2. Supply gas for trips to Peña Blanca for either Johana (who goes there for Brigitte’s doctors appointments and to buy her medicine) and Wendy (who goes there for Deysi’s doctor visits)
  3. Buy diapers for two babies in the transition home for a month
  4. Pay for a hospital visit and medicine for a sick baby in the transition home
  5. Pay almost entirely for a month of electricity for a missionary family
  6. Feed entire community’s dinner for an evening
  7. One full month of cancer treatment at the cancer foundation in the public hospital of San Pedro
  8. Supply diapers, wipes, and formula for the special needs kids at Senderos for one week
  9. Buy 25 bibles for children in ROOM: India’s daycare program
  10. Pay a generous salary for a part-time staff at Bethel Daycare Center for one month (India)
  11. Supply check-ups and medicine for Bethel Children’s Home for one month (India)
  12. Supply fruit twice a week for a month for 70 children (India)
  13. Supply educational supplies for an entire school year for 5 children (India)
  14. Pay one of the Tia’s at Senderos an entire day’s wage
  15. Pay for formula for a baby in the transition home for two weeks.

And many more! 

Right now you have an amazing opportunity to put that $50 (or however much you are willing to give) to use! ROOM is having its annual ROOM 2 Come and See matching gift fundraiser. Every dollar donation is being matched up to $50,000. There is no worse feeling than seeing need and having no way to aid it. Please consider equipping our team down here in Honduras and out in India to do the best job we can.

Why Becoming a Foster Parent is the Best Thing You Could Do For Your Biological Children

Clearly, everyone knows where I stand on fostering – but, do you know why? My whole story with Lizzi has come about because of the way I was raised as a child. My parents made the choice to be foster parents when I was starting kindergarten. I was the last of four girls at the time. My mother was originally the one who wanted to foster, being brought up into a family that fostered as well. My parents made the choice to foster, and in my mind, it was the greatest decision they could’ve made in relation to our family’s well-being.

There’s often a lot of doubt and fear with parents considering fostering, in concerns to the biological children. There’s fear of the biological children becoming too attached to the foster children, and thus bringing heartbreak when the foster child leaves. There’s also fear that the preoccupation of the foster child will create jealousy and drive a wedge between the relationship of the parents and biological children. Not to mention the fear of the foster child hurting the biological children. While there are many more fears that could be listed up here, I would like to focus on those three most common fears.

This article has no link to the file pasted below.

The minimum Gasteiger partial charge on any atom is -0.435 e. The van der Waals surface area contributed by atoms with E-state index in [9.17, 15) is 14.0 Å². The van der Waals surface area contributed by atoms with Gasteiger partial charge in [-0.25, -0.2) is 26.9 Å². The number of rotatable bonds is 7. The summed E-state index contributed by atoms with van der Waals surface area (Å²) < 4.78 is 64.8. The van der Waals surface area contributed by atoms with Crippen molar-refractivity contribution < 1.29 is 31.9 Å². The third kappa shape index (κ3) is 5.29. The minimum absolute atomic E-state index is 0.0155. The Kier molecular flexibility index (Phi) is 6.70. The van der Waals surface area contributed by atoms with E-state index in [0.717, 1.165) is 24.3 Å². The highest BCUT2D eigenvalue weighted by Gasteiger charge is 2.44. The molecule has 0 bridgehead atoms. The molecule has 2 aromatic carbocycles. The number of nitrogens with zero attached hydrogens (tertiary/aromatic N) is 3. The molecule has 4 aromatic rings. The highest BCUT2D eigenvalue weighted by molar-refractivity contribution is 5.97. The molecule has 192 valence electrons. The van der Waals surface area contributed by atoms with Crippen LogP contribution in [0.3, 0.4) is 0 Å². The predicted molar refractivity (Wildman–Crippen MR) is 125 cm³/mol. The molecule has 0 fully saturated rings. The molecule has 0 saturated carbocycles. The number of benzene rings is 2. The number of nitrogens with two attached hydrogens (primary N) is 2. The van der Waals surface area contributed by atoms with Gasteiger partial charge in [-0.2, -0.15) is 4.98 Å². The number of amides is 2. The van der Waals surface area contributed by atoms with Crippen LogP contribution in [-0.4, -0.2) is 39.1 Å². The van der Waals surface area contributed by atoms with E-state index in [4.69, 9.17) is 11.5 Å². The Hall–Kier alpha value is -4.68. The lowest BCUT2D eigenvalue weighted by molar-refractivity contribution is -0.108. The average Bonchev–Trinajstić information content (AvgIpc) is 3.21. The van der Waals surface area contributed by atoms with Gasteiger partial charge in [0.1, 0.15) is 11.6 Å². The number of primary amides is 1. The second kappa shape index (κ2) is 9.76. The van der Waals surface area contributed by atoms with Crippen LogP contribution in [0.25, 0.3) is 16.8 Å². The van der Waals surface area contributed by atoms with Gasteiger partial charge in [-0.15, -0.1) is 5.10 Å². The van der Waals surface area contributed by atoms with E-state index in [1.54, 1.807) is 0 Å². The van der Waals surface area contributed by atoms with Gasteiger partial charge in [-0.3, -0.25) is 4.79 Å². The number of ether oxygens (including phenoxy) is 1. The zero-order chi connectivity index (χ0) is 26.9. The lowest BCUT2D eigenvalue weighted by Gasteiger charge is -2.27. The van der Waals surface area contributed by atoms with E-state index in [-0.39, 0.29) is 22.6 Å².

Since I was so young when they began fostering, I cannot remember a time without foster children in our family. It has become something so normal and ingrained in my being, it’s hard for me to remember that it’s not quite the most common upbringing. I cannot stress enough how big of a blessing it has been on my life to grow up in a family that fosters. Quite possibly the biggest blessing of fostering was gaining my brother – but we’ll get to that later.

First, the fear of becoming too attached to the foster children. This part was probably the easiest for me out of the rest of my family considering my age, however losing ANY brother of sister at ANY age is saddening. My mother did a great job of preparing my heart, stressing that all of this was temporary care, and we would eventually have to let go. More than anything else I can remember the good times. Watching some good ol’ Veggietales with Bobby* and his sister Beth*, playing in the sprinkler with Keisha*, riding bikes around the block with Donald*, and going on family visits with Cash (my brother) and his siblings. While there were meltdowns and rough nights, the only thing that comes to my mind when I think of it all are these beautiful memories of smiles and laughter.

I can’t remember when the children left. I don’t know why, but the goodbyes just didn’t stick. I remember meeting the children, I remember playing and helping out with them, but I don’t remember their goodbyes. The one who probably remembers all of the goodbyes would be my mother, because she’s the one that it hurt the most. In my experience now with Lizzi and Brianna, I can see the same thing coming true as when I was a child – it doesn’t affect Lizzi nearly as much as it affects me to say goodbye to foster children. In summary, the attachments I’ve made with the foster children in my family were nothing but good attachments that haven’t even truly ended. I still care for them, and I still love them as my brothers and sisters, even if we’ve gone different paths. The pain of saying goodbye had no power over the immense happiness they brought when they were with us.